The apostles preached a risen Christ to both Jews and Gentiles, and testified to the fact that they had seen him. “With great power the apostles gave witness to the resurrection.” It was this witnessing to the resurrection of Jesus which brought upon them and the early Church the persecution raised by the Sadducees, the rationalists of Judaism, who held, ‘that there is no resurrection, neither angel, nor spirit.’

 

The fierceness of those persecutions would have ended at once if the apostles had ceased bearing witness to the resurrection. But they could not refrain from witnessing, for they had seen their risen Lord and something had taken place in their lives.

 

They were a change people. Whatever their enemies had to say about the disciples being disillusioned and a deluded people given to hallucinations and visions, the fact forever remains that after the experience of the resurrection they were never the same kind of people as they had been.

 

Before the resurrection they were the most hopeless and discouraged group imaginable, and of all people were most miserable, but after the resurrection they were fired with a new spirit and power that no armed opposition could silence. People who once could be cowed by the accusing finger of a simple girl, now died for their faith.

 

If what they faced in persecution was the result of hallucinations and delusions it would be well if more of us had like experiences. But such was not the case. No delusion has ever enthralled or empowered people of this type or of any type. No hallucination has ever so stimulated faith, changed and consecrated the lives of people.

 

So they were able to march through life with a song on their lips, trumped in death with joy in their hearts, and rendered a service to God and humanity surpassed only by Jesus himself.

 

The experience of seeing and being with the resurrected Christ brought the change in their lives. One cannot live in the presence of the living Christ without being changed into the likeness of that presence.

 

The angels at the open tomb, as we have seen, stated that the disciples were to rendezvous in Galilee, the lake around which so many blessed incidents had taken place during the three years of that eventful ministry. There they were to meet him again. And they did.

 

It was there that Jesus addressed Peter by name, but include all in that love test, saying, “Simon, son of Jonas, do you love me more than these?” And when the disciples answered in the affirmative Jesus said, “Feed my sheep.” ‘Feed my sheep’. On another occasion Thomas was invited to test the identity of the risen Lord: “Thomas reach out your finger and see my hands; and reach you hand and put it into my side; and believe.” Yes, they saw Him, and from then on lived as He had lived.

 

The third conclusive proof of the resurrection of Jesus lies in the fact that there is a continuel succession of believers and victoriouis men and owmen who have not seen and yet have believed. No other evicence is so conclusive as that he now makes himself known and felt in the lives of his people.

 

A story is told of a doctor who used a lot of profanity in his speaking and was always critical of the Church. The neighbours advised the new minister that because of his rough language they could not have him in their homes and they did not think that the new minister would either. But something happened in the doctor’s life. he became a changed man. Instead of taking the name of God in vain in the hospital, he would kneel by the bed and pray for the recovery of his patients. His antagonism for the Church gave place to membership in and support of the church. What had brought about this transformation in the life of the doctor? Nothing but the power of the living Christ.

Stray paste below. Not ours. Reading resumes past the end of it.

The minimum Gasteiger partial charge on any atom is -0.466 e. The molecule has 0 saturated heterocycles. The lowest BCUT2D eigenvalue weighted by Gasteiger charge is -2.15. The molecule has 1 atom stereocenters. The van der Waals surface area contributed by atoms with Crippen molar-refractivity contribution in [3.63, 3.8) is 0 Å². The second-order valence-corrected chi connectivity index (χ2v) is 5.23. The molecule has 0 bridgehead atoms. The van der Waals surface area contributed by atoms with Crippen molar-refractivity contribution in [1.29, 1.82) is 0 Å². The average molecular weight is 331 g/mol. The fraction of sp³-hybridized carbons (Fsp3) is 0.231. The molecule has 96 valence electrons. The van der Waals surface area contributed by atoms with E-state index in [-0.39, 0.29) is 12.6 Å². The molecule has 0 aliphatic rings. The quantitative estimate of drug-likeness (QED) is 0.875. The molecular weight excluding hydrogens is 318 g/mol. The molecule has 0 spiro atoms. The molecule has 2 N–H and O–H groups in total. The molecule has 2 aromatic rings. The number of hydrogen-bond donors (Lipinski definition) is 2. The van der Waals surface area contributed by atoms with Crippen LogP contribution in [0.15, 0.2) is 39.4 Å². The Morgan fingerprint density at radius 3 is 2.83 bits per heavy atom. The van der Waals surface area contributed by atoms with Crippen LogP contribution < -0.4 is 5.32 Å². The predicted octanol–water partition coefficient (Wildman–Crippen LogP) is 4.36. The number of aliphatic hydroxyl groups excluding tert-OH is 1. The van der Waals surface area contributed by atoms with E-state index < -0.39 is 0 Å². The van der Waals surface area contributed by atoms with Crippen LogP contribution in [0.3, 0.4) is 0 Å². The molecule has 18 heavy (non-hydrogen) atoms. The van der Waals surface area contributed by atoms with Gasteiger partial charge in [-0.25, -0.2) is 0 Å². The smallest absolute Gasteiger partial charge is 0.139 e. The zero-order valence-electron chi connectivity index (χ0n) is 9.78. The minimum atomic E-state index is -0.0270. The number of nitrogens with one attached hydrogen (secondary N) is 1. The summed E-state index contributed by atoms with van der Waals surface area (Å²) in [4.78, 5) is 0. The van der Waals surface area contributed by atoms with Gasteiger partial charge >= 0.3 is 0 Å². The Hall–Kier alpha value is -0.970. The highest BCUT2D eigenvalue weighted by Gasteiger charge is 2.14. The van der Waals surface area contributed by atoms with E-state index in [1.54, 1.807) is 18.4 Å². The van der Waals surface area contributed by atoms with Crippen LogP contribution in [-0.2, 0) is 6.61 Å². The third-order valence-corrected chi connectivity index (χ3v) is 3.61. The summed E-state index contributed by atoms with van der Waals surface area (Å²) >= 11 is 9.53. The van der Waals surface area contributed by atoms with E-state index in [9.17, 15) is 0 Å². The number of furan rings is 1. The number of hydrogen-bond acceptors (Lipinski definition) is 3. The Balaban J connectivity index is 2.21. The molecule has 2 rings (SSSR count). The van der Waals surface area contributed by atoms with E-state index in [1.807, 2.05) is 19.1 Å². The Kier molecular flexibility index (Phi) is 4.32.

This and similar cases of our own personal knowledge and experience are sufficient evidence to convince us that Jesus lives today, and imparts to all who believe in him the strength and power of his own life and spirit. The Church was not built upon faith in the experience of the early disciples, but upon faith in Jesus Christ who made the continual experience possible to everyone who will open their heart and life to the Christian influence.

 

The Church cannot live on the experiences of yesterday, anymore than a Christian can be a Christian on the experiences of others. To be Christians we must have our own personal experiences. Our own heart alone can finally speak to us about the simple fact of the resurrection. This is better than historical knowledge. Only when Christ lives within us can we be certain of his living presence. Then with the hymnist we can say:

 

‘He lives, he lives, salvation to impart,

You ask me how I know He lives?

He lives within my heart.”

 

All eyes are turned again toward the first Easter. We may be thinking and talking about many things, but underneath our rambling words and wondering thoughts we are looking toward the morning of the resurrection, the life immortal. As we gaze in the direction of the Easter morning our minds return to that horrible night of long ago and to a lonely tomb in a guarded garden where a crucified one sleeps the sleep of death. Whose tomb is was makes little difference. The great difference was in the one whose lifeless body was sealed in it.

 

Suppose it had been Peter or John who had been crucified and buried – with how much credence could the story of an empty tomb have been told? There are scores of other resurrection stories, but this is the only one that has ever been taken seriously, and that because of who it was that was dead.

 

Who was it that was sleeping the sleep of death? Who was it? It was Almighty God. He could not be held by the grave.

 

Death is the one enemy that man, mortal man, has not the remotest idea of conquering. Man can conquer distance, harness the winds and waters for his service, and conquer disease, but are powerless in the power of death. When death comes, medical science attempts no resurrection. That is the end. Death is larger and mightier than mankind, but it cannot baffle God.

 

Christ’s resurrection sets humankind’s last enemy in flight. Had he not risen. God would have been forever in the tomb and death would have been the victor. Then gradually as the centuries waxed and waned, the name and knowledge of Jesus would have perished from the consciousness of humans. No one could have kept faith in a God who was visible only once, and that but for thirty-three years, and who when he was subjected to the acid test of death had been found a failure.

 

But he didn’t fail.. He conquered death. He was victorious over the grace. He rose again, became the first fruits of them that slept and brought life and immortality to light.

 

Christ is risen!